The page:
Characteristics of the Islam Religion

Depicted here is a page from the Quran, the holy book of Islam.
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According to tradition, in the seventh century a Meccan merchant named Muhammad was visited by the angel Gabriel while meditating in a cave. The angel told Muhammad he would be the prophet of a new religion and began revealing to him the words of a new holy book, the Quran. Muhammad then began preaching this new religion, Islam. Today, Islam has over 1.5 billion adherents who follow a structure known as the Five Pillars of Islam.

1 Sources

The Five Pillars of Islam are drawn from the two major sources of revelation that Muslims use, the Quran and the Hadith. The Quran was the word of God as revealed to Muhammad over the course of his lifetime by Gabriel and compiled soon after his death. The Hadith are a record of Muhammad's deeds and the actions of his followers, and provide the basis for rituals not specifically mentioned in the Quran. Together, they help define the Five Pillars.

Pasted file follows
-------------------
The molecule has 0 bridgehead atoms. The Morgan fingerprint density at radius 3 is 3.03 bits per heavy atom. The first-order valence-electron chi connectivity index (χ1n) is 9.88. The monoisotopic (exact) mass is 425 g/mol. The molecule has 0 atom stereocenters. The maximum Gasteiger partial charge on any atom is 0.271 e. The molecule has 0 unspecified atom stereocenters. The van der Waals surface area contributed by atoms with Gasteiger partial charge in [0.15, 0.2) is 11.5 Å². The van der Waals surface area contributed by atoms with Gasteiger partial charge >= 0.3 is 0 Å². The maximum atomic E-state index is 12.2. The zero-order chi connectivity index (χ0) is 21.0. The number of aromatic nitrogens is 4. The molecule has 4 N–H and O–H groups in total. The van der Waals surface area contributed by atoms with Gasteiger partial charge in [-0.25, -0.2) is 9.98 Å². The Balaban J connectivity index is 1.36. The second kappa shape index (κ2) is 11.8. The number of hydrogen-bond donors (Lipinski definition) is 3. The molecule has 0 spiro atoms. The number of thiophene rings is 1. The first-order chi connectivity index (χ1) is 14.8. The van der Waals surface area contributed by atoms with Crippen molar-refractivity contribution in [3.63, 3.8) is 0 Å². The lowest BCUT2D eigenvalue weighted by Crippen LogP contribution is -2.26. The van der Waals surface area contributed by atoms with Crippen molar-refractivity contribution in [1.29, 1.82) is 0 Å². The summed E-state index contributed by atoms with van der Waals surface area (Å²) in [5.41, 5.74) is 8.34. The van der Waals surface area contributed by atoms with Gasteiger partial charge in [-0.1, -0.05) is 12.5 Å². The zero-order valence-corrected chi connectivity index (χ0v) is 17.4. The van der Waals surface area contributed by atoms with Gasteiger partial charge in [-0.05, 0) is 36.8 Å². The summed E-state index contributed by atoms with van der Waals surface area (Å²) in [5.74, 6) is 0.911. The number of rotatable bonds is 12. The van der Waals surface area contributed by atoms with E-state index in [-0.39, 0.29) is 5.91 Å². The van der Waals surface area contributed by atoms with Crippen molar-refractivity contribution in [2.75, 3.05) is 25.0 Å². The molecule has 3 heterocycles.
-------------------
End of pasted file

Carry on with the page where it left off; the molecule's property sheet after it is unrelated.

2 Declaration of Faith

The first Pillar of Islam is the Shahada, or the declaration of faith, which all Muslims must make to be adherents of Islam. The declaration is a simple Arabic phrase that says, "There is no god but God and Muhammad is his messenger." This declaration defines what make Islam unique: its emphasis on the unity or oneness of God and the prophet Muhammad as the new prophet.

3 Prayer and Fasting

The next two Pillars are prayer and fasting. Prayer, called “salat” in Arabic, is required five times a day at set periods determined by the position of the sun. On Fridays, a communal prayer at a mosque is required, and is usually accompanied by a sermon. Fasting, meanwhile, is done during the lunar month of Ramadan, when Muslims abstain from food, drink and sexual relations while the sun is up. During Ramadan, Muslims must also participate in additional prayers.

4 Charity and Pilgrimage

The final two Pillars are charity, or “zakat” in Arabic, and pilgrimage, or “hajj.” Muslims are required to donate a portion of their income to the poor as a form of charity. The exact amount differs based on an individual’s Islamic tradition, but most Muslims, whether Sunni or Shiite, donate a minimum of 2.5 percent of their income. Finally, all Muslims are required, at one point in their lives, to make a pilgrimage to the holy city of Mecca, where Muhammad founded the religion.

Aatif Rashid writes on international politics and culture. His articles have appeared in magazines such as "The Oxonian Globalist" and online at Future Foreign Policy and ThinkPolitic. He holds Bachelor's degrees in English and history from U.C. Berkeley and a Masters degree from the University of Oxford.